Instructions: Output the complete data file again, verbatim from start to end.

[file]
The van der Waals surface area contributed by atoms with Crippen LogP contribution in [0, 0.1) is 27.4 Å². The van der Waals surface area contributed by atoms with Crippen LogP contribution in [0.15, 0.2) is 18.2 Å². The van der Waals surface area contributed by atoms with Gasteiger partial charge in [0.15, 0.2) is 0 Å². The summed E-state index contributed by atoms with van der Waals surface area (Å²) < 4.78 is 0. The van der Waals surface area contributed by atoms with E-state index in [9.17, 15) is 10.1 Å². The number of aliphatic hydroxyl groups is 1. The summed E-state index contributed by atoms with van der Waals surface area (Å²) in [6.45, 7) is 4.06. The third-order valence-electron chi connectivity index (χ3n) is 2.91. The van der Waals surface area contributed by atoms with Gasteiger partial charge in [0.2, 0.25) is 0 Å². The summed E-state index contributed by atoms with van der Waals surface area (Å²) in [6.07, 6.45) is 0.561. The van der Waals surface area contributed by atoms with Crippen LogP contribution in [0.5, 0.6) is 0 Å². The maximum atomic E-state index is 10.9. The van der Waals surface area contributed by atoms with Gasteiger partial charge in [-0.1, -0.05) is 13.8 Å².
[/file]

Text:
The van der Waals surface area contributed by atoms with Crippen LogP contribution in [0, 0.1) is 27.4 Å². The van der Waals surface area contributed by atoms with Crippen LogP contribution in [0.15, 0.2) is 18.2 Å². The van der Waals surface area contributed by atoms with Gasteiger partial charge in [0.15, 0.2) is 0 Å². The summed E-state index contributed by atoms with van der Waals surface area (Å²) < 4.78 is 0. The van der Waals surface area contributed by atoms with E-state index in [9.17, 15) is 10.1 Å². The number of aliphatic hydroxyl groups is 1. The summed E-state index contributed by atoms with van der Waals surface area (Å²) in [6.45, 7) is 4.06. The third-order valence-electron chi connectivity index (χ3n) is 2.91. The van der Waals surface area contributed by atoms with Gasteiger partial charge in [0.2, 0.25) is 0 Å². The summed E-state index contributed by atoms with van der Waals surface area (Å²) in [6.07, 6.45) is 0.561. The van der Waals surface area contributed by atoms with Crippen LogP contribution in [0.5, 0.6) is 0 Å². The maximum atomic E-state index is 10.9. The van der Waals surface area contributed by atoms with Gasteiger partial charge in [-0.1, -0.05) is 13.8 Å².